There are musings on the points of a compass, and particularly the concept of “north”;  on Nantucket and Moby Dick; a visit to the real-life ‘Green Gables’ farmhouse on Prince Edward island; voyages around lighthouses, including the Virginia Woolf one in Cornwall, and thoughts on RL Stevenson, who disappointed his parents by not going into the family business of building them. He must have noticed their imaginative potential, nonetheless.

The poet looks in detail at the tragic sinking of a ferry between Stranraer and Larne in the North Channel in 1953, with the loss of 133 lives. An extra door on the MC Princess Victoria wasn’t in place. Bodies were washed ashore on the Antrim coast for weeks afterwards; they called the sinking “our Titanic”. The final poem in this book, ‘Night Music’, stretches over more than five pages, and includes snatches of old songs and musical notation, and several sequences of Morse code. Typographically, I would have liked to have seen the poetry given more room to breathe on the page throughout No Far Shore.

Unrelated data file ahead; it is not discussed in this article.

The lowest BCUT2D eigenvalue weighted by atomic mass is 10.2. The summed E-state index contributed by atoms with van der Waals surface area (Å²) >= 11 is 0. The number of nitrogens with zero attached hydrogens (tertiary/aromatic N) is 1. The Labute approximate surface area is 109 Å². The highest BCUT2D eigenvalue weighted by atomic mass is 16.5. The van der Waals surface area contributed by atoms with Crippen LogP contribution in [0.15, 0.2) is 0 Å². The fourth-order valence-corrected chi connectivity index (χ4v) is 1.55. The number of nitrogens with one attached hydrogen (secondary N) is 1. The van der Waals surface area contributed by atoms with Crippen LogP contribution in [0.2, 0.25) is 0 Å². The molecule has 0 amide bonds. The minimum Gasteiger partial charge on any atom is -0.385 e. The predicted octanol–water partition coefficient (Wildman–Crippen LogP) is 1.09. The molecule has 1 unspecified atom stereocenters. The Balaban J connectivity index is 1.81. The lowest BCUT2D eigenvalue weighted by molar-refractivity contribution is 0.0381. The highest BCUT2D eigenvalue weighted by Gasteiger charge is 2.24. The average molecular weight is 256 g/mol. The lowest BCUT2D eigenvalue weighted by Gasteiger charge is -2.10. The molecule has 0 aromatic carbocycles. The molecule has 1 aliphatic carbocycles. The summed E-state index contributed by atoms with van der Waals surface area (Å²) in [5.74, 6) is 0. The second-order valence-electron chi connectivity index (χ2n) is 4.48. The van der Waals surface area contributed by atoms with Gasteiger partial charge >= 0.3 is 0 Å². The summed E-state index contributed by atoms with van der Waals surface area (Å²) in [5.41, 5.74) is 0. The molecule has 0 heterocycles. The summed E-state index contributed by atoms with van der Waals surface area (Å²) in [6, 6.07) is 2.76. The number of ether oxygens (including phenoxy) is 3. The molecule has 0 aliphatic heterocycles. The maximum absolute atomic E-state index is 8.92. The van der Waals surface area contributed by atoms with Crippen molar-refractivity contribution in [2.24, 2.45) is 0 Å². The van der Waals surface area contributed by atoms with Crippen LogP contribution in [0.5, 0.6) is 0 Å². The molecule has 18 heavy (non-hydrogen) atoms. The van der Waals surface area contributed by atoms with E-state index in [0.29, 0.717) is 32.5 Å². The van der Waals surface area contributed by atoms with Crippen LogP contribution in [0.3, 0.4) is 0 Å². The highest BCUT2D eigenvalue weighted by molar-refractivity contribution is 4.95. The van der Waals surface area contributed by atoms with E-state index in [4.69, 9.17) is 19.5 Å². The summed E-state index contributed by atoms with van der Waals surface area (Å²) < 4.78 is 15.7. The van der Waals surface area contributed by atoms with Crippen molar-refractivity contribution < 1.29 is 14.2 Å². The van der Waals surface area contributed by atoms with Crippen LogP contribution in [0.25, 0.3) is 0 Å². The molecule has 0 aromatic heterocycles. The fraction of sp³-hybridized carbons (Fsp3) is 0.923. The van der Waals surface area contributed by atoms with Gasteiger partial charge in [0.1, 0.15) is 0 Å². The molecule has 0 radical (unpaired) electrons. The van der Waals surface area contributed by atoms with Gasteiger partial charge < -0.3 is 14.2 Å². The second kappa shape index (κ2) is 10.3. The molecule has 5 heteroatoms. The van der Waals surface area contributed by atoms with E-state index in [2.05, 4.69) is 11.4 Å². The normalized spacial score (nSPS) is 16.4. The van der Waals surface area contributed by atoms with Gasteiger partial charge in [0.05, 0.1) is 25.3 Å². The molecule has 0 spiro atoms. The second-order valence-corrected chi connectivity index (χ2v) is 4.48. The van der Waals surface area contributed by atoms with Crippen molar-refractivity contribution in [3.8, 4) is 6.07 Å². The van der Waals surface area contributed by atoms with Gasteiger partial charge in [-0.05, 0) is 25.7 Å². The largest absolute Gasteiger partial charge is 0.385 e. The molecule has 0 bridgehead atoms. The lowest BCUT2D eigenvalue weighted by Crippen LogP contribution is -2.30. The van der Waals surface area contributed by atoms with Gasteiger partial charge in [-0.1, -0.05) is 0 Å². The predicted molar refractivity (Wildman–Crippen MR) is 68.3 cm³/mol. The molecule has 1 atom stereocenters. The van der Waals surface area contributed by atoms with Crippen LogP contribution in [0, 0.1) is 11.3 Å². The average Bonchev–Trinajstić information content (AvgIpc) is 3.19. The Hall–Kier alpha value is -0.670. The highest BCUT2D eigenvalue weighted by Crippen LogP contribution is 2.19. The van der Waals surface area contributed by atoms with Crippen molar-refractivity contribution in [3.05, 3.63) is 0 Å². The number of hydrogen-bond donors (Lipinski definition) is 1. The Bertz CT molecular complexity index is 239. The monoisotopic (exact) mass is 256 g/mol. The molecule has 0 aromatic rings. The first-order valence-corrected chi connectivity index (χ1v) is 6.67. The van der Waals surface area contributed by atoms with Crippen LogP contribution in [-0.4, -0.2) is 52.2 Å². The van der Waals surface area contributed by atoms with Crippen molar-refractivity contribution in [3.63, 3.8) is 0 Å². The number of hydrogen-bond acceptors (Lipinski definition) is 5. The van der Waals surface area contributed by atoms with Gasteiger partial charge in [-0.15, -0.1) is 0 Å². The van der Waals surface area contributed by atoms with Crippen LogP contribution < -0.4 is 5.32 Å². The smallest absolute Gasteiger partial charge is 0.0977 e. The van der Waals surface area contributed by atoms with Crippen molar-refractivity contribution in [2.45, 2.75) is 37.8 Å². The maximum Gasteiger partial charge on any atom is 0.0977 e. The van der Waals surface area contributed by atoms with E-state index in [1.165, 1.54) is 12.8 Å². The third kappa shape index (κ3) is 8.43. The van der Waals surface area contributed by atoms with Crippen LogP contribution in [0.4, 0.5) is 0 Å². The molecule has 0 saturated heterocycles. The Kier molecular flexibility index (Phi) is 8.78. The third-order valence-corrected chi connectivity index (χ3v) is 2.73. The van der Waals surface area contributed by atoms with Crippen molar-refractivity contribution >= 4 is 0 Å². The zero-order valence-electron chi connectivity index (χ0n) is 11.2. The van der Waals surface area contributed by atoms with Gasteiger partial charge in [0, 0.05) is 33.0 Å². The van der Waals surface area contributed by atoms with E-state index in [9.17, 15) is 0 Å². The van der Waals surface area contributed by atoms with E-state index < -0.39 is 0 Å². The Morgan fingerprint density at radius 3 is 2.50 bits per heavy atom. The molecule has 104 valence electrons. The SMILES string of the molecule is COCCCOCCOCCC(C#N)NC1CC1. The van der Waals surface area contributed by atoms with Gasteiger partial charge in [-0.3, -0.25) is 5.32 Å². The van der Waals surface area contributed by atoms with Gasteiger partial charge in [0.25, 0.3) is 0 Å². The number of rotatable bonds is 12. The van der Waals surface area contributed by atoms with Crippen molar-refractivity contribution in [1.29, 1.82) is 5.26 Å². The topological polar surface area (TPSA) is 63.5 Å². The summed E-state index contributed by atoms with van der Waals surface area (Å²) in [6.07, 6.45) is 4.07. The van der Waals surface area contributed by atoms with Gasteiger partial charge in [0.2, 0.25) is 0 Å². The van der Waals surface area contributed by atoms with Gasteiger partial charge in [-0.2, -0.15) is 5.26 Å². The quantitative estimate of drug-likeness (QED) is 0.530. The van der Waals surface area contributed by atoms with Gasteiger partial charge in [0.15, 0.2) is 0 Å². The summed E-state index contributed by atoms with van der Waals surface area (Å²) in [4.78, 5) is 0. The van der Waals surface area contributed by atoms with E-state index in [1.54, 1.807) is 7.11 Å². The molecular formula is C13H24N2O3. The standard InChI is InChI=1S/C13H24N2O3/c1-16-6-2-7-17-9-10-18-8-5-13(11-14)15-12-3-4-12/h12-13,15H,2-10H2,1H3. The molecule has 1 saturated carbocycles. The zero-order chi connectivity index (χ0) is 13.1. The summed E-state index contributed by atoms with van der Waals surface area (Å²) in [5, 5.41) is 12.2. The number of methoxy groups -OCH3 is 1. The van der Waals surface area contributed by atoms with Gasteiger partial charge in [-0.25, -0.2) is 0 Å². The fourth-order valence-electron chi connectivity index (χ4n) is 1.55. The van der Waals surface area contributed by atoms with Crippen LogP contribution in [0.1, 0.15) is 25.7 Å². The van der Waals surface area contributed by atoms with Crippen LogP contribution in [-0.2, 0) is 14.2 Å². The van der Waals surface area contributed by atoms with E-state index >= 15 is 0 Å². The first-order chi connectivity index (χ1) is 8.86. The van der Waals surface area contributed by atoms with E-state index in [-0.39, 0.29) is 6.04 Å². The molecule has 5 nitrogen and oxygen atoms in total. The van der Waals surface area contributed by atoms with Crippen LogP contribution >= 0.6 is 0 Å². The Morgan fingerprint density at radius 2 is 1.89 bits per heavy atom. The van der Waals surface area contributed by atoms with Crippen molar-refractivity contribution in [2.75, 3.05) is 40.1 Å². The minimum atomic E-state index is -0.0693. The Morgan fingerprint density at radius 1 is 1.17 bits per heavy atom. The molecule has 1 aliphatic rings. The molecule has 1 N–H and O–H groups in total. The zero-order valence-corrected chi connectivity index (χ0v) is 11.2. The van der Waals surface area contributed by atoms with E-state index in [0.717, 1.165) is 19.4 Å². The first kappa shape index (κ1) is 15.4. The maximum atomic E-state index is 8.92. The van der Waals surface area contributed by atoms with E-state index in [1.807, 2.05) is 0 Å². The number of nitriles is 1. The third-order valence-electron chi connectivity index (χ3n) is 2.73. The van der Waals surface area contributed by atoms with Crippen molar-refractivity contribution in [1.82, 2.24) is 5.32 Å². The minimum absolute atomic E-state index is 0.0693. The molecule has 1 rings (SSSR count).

Such a thought-provoking collage of recollections and references is personal but also universal, and repays and requires a number of readings. Who is not stirred by tidal forces? Anne-Marie Fyfe has published five poetry collections, her first titled, A House By The Sea. But she is also the organiser of Coffee-House Poetry, which runs readings and classes at the Troubadour in London. I see this book, in one respect at least, as an inspirational series of poetry prompts. Why not use it in that way to make your own maritime journeys, as a starting point for imaginative and creative voyages of your own, in this time of lockdown?

Review by Jane MacNamee, New Welsh Review

Monday, February 3, 2020

‘So, what was it actually like,’ asks Anne-Marie Fyfe, ‘growing up on the edge of something vast and exciting, on the edge of both calm and danger?’ Born to ‘the beat of waves’ in Cushendall on the rugged Antrim coast of Northern Ireland, she was drawn to the sea’s edge like a sandpiper, from the very beginning. As an adult, she returns to it year after year, and calls on it frequently, a ‘repeated motif’, as the inspiration for her poetry, research, and writing workshops. Caught up in her obsession for as long as she can remember, she decides that now is the time ‘to confront whatever it is that has some of us constantly looking out to islands, or far horizons, and wondering.’